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Moffett Federal Airfield

Hangar One

Under construction

Inside Hangar One

USS Macon

Macon crew

Leaving Hangar One

Plenty of space

Decommissioned in 1991

Training balloons

Transferred to NASA

Pilots view

Metal siding removed

Hangars Two and Three

Being built

SOFIA takes off

Moffett Federal Airfield, located near the heart of Silicon Valley, could soon be managed by a subsidiary of Google.

NASA and the US General Services Administration have chosen Planetary Ventures, a Google subsidiary, as the "preferred lessee" to manage the airfield and rehab the historic hangars on the site. NASA said leasing the airfield will both reduce costs and generate revenue.

Google's jet fleet is already housed at Moffett airfield, which is about three miles from the Web giant's Mountain View, Calif., headquarters, but the airfield has a history that dates back to long before the tech bubble. Click through this gallery for a look at Silicon Valley's historic airfield.

Caption by / Photo by NASA Ames Historic Preservation Office
Hangar One, seen above with its building skin removed, was built to support the US Navy's "lighter-than-air" reconnaissance program following World War I, according to the NASA Ames Historic Preservation Office. Construction began in October 1931 and was completed on July 1, 1933.
Caption by / Photo by NASA Ames Historic Preservation Office
An aerial view of Moffett airfield while Hangar One was under construction in 1931.
Caption by / Photo by NASA/Ames Research Center
The US Navy purchased the initial 1,000 acres for Naval Air Station Sunnyvale, renamed NAS Moffett Field in 1935, in August 1931. The massive Hangar One was designed to be used by the USS Macon, a 6,500,000 cubic-foot dirigible, and associated Sparrowhawk aircraft, according to the NASA Ames Historic Preservation Office.
Caption by / Photo by NASA Ames Historic Preservation Office
The USS Macon moored at NAS Sunnyvale after arriving from Lakehurst, N.J., on October 15, 1933.
Caption by / Photo by US Navy/ Naval Historical Center
The crew of the USS Macon lined up in front of their airship in 1934.
Caption by / Photo by NASA/ Ames Research Center
The USS Macon, seen above leaving Hangar One in October 1933 to prep for its first flight since arriving from the East Coast, was powered by eight engines providing 4,500 horsepower and had a top speed of 85 miles per hour.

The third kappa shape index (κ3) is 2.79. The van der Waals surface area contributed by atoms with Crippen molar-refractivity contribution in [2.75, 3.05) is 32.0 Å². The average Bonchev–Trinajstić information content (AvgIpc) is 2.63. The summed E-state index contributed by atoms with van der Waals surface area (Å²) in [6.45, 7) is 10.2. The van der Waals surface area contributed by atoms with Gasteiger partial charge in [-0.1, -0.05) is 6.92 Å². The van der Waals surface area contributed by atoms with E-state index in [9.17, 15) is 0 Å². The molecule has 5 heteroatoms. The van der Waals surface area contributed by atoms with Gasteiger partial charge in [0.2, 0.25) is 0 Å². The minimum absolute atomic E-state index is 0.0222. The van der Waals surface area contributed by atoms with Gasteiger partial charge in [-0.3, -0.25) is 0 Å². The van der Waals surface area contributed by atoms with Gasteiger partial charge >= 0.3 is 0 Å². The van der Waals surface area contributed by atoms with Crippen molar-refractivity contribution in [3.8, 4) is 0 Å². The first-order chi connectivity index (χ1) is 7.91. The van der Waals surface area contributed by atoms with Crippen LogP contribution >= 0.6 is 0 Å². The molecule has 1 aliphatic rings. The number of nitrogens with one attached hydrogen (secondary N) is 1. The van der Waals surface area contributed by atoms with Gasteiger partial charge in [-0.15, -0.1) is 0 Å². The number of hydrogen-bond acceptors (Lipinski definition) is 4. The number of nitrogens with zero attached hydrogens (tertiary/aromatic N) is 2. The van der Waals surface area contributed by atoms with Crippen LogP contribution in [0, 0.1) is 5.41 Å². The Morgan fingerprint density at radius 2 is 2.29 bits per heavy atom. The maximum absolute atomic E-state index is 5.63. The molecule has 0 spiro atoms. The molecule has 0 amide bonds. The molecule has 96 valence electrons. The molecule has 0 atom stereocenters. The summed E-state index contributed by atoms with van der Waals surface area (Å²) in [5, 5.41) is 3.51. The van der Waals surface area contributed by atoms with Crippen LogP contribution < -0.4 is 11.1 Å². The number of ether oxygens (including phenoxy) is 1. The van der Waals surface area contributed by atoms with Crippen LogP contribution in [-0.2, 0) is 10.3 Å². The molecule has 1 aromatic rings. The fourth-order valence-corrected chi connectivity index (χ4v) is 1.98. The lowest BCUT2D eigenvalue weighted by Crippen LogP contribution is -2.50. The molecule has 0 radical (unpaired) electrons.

Caption by / Photo by US Navy/ Naval Historical Center
The USS Macon, seen above docked in Hangar One along with a small blimp, crashed off the coast of California due to a storm during a training mission in 1935. The Macon's accident along with the crash of its sister ship, the USS Akron, effectively ended the Navy's "lighter-than-air" program, according to the NASA Ames Historic Preservation Office.
Caption by / Photo by US Navy/ Naval Historical Center
Hangar One was used by both the Army Air Corps and the Navy from 1935 until 1991 when Moffett Field was decommissioned under the Base Realignment and Closure (BRAC) process.
Caption by / Photo by NASA Ames Historic Preservation Office
The US Navy using training balloons at Moffett airfield back in the '30s.
Caption by / Photo by NASA/ Ames Research Center
Hangar One, seen above with its building skin partially removed, and the approximately 1,100-acre airfield was transferred by the Navy to NASA in 1994, according to the NASA Ames Historic Preservation Office, to be integrated with the adjacent Ames Research Center.
Caption by / Photo by NASA Ames Historic Preservation Office
A pilot's view of the NASA Ames Research Center and the Moffett airfield runways.
Caption by / Photo by NASA/ Ames Research Center
The original metal panel siding on the exterior of Hangar One was removed by the Navy after toxins detected in the adjacent NASA Ames Research Center's storm drain system were linked to the deteriorating hangar siding.
Caption by / Photo by NASA Ames Historic Preservation Office
Across the runways from Hangar One, are Hangars Two and Three.
Caption by / Photo by NASA Ames Historic Preservation Office
An aerial view of Hangars Two and Three while still under construction.
Caption by / Photo by NASA/ Ames Research Center
NASA's Stratospheric Observatory for Infrared Astronomy (SOFIA) taking off from Moffett airfield in January 2008.
Caption by / Photo by NASA/Ames Research Center
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